Pulled from the October 23rd, 1987 card held in Paris, France, and Andre the Giant is making his third appearance on the tape, acting as the guest referee for the match... that makes a whole hell of a lot of sense. Lockup into the ropes, and JYD avoids some cheap shots. JYD takes a shot at Race, and gets yelled at by the special referee for it. That's going to be the trend of the match, by the way. Lockup into the corner for a second time, and this time Race gets whipped to the corner, and tumbles out, to the floor. Back inside, and Race takes control, taking JYD over with a gut-wrench suplex. JYD no-sells a headbutt, and you can just throw in your own racially insensitive hoke here. JYD with a standing side headlock, but Race breaks the hold by grabbing the ropes. YAWN! JYD takes things to the corner, but Andre pulls him away, because rules of the match says he has to. Race takes control again, and drops an elbow for a two count. Race slaps on a chinlock as I hit the fast forward button. JYD fights free and takes Race down with a Russian leg sweep, but Andre refuses to count the pin attempt. Race controls, JYD fights back, hits the Thump Powerslam, and Andre refuses to count again. Race with the belly-to-belly suplex, but he misses a headbutt. JYD with his signature headbutts, then Andre kicks him out of the ring and calls for a Disqualification at 10:17, for whatever fucking reason. Possibly the worst match I have ever seen featuring Harley Race. Just an embarassment. I think Junkyard Dog might be one of my least favorite wrestlers of all time, or at least the least favorite to recap matches of. His WWF stuff is just that bad. Almost makes me want to watch a bunch of Barbarian matches.

The Rougeau Brothers vs. The New Dream Team:

(Jacques & Raymond Rougeau vs. Greg Valentine & Dino Bravo)
Final match on the tape, and we're back in Paris, France. We're joined in progress, with Valentine and Bravo doing the double-up on Raymond behind the referee's back. Valentine with a shoulder breaker for a two count. They do the "pin the shoulders down until getting a knee to the junk" spot, which I really need to come up with a name for. Bravo tags in, and works over Raymond with very little of note. Irish whip, and Bravo slaps on le Beat Hug. Valentine tags back in, takes Raymond over with a snapmare, and goes for the Figure-Four. Raymond counters with an inside cradle, but barely gets a count for it. Valentine with a front facelock, and I think we all know what the spot is... and it's changed a BIT, as Jacques gets the tag, but the referee rejects it, because his feet were NOT on the canvas at the time. Ouch. That spot was typically done for Hart Foundation matches at the time, and at least changes up the terrible "blind referee" mentality. Raymond continues to take punishment, and it's just so boring, I have no choice but to sit back and wait for things to finally end. Raymond surprises Valentine with a back slide for a two count. Slugfest, won by the Hammer. Bravo tags in and is taken over with a sunset flip for a two count. Bravo gets up first and lays Raymond out with the side suplex, but misses an elbow drop. Jacques FINALLY gets the hot tag and hammers away on the Hammer (pun intended). Jacques with a back drop and dropkick to Bravo, followed by a dropkick to Valentine. Jacques with a scoop slam and second rope forearm to Valentine for a two count. Everyone gets into the action now, and it's chaos. Bravo nails Jacques from behind and puts him down with a double slam, but Raymond surprises everyone and takes Valentine down with a sunset flip for the three count at 9:36. Finally! Match was long and boring, and God only knows what the full match was like.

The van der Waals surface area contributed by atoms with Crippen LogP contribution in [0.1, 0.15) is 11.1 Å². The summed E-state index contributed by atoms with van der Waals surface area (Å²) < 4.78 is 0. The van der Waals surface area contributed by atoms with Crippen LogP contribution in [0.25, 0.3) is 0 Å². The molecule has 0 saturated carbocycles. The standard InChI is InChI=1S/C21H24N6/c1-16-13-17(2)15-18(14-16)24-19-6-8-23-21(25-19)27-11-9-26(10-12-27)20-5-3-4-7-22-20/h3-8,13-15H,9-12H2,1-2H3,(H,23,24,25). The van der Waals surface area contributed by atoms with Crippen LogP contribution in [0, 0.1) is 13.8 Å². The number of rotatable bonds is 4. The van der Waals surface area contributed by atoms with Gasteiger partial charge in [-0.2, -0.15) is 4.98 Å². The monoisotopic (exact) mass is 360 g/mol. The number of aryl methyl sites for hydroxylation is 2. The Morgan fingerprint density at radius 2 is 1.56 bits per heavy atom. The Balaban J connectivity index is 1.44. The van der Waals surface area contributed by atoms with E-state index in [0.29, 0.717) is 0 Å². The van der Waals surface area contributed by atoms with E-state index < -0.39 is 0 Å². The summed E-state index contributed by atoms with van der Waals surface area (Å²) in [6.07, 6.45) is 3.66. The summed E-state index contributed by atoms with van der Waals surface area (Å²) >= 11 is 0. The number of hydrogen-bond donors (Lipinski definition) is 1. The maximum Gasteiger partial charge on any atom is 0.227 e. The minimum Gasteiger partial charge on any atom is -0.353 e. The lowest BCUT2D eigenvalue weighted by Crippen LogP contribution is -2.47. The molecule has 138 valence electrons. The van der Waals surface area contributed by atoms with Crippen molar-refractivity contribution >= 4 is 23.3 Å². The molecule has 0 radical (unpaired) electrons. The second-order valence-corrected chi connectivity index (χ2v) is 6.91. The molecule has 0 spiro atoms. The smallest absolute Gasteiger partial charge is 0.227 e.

Final Thoughts: When I first did a recap of this tape, I thought I might've been a little too harsh, but nope, I think my negative perception on the whole thing was fairly accurate and justifiable. There was one match of quality wrestling, a couple that were acceptable as a novelty and for short duration, but the rest is like a steaming pile of dog diarrhea that's been baking under a hot Florida sun during the dog days of August. I stand by my original opinion that this might be the worst tape ever released from Coliseum Video. The only positive recommendation I can give is the opener and Women's tag are a good 20-minutes, and then burn the tape the moment that second match ends.